The Theory of Neuromuscular Maturation

Believe it or not, it is only relatively recently that scientists have begun to appreciate the importance of babies' earliest motor activity. In the first part of this century, most researchers championed the view that motor development is largely innate, or "hard-wired." Struck by the remarkable consistency of skill acquisition, they argued that motor development depends solely on a fixed process o{ neuromuscular maturation (as their theory came to be called). with little role for practice or experience.

One 1940 study was often cited as supporting the neuromuscular maturation theory: an analysis of walking in Hopi Indian babies. Traditionally, a Hopi baby spends much of her first year as a papoose—strapped to the mother's back in a cradleboard in which she can barely move. Despite this confinement, researchers found that Hopi babies reared in the traditional manner developed no differently from those reared in Western fashion, without the cradleboard: both groups of babies began walking at fifteen months, which is a little late but still within the normal range. Of course, the traditionally reared babies were not swaddled during all hours of the day; in the early months, they were removed for bathing and changing, while in later months, they spent several hours each day outside the cradleboard, and few were cradled at all beyond nine months of age. Nonetheless, this study convinced many early researchers that practice and muscular exercise are relatively unimportant in determining when motor skills emerge.

If motor restrictions have little effect, what about the opposite—intensive exercise in early life? As another way of testing their theory, researchers in the 1930s used identical twins for some remarkable training experiments. In each study, one twin was extensively helped and encouraged to practice at a particular skill—like rolling over, sitting, standing, stair-climbing, blockbuilding, tricycle-riding, or potty use—while the other twin received no special training. Despite their lengthy workouts, the trained twins were no more advanced in their motor skills than their siblings who spent their infancy in comparative leisure. This was particularly true for more basic abilities, such as walking and standing. So again researchers concluded that it is the fixed pace of neuromuscular maturation that determines a baby's motor progress; all the practice in the world isn't going to accelerate a particular motor skill if the baby's brain and muscles are not developed enough.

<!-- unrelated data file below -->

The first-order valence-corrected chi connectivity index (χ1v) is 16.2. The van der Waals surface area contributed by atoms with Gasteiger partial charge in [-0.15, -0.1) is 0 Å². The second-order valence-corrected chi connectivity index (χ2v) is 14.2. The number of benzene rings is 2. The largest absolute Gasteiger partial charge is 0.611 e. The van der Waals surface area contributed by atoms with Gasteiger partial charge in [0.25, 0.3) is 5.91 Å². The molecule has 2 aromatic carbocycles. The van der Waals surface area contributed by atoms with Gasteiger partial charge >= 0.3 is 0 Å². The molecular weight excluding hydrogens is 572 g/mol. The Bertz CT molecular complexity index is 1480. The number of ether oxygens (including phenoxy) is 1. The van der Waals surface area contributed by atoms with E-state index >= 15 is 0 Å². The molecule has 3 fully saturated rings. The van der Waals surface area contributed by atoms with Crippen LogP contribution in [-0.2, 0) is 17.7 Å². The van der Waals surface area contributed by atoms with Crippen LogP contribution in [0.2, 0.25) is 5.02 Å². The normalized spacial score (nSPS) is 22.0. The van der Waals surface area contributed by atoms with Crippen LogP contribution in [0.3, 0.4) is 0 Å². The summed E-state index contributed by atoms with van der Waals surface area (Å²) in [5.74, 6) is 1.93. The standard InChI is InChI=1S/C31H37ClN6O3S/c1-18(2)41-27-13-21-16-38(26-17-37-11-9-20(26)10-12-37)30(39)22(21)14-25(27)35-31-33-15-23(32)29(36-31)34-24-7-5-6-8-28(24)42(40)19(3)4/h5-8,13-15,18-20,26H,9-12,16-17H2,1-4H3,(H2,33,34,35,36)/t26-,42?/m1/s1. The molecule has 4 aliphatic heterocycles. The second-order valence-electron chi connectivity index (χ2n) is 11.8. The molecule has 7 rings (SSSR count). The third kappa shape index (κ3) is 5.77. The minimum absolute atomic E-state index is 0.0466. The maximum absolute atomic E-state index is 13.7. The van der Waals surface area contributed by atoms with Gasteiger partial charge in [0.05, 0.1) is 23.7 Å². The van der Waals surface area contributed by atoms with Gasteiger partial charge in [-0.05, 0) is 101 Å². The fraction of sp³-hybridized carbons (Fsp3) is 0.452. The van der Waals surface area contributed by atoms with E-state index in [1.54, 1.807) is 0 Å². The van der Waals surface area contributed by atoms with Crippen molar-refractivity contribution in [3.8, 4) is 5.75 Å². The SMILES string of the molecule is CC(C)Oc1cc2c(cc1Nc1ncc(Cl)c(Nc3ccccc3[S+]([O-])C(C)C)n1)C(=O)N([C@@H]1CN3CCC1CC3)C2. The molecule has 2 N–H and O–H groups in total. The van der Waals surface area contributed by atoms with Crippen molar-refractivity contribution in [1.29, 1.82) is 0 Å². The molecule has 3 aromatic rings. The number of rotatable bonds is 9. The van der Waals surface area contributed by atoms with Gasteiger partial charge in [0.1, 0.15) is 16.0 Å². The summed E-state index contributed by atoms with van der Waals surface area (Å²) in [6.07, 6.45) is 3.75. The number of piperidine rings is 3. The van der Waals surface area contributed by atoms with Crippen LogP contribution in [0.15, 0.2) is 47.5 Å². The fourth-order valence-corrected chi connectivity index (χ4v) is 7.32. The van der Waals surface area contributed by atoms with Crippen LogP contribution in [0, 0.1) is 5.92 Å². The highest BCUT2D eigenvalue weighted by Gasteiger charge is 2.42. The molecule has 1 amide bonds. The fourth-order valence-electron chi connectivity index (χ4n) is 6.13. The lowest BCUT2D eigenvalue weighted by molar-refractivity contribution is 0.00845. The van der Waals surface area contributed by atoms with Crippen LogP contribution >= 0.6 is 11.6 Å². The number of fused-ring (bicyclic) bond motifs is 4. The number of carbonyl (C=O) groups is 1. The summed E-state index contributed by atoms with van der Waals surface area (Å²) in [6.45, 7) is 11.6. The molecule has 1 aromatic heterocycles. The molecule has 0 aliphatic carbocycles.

Exercising babies in neuromotor skills appears to have no effect on the development of those skills. The infants body will acquire those skills when they are sufficiently developed for them.

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 What's Going on in There? : How the Brain and Mind Develop in the First Five Years of Life
Books, Brochures, and Chapters>Book:  Eliot , Lise (2000-10-03), What's Going on in There? : How the Brain and Mind Develop in the First Five Years of Life, Bantam, Retrieved on 2011-07-18
Folksonomies: parenting babies development infants physiology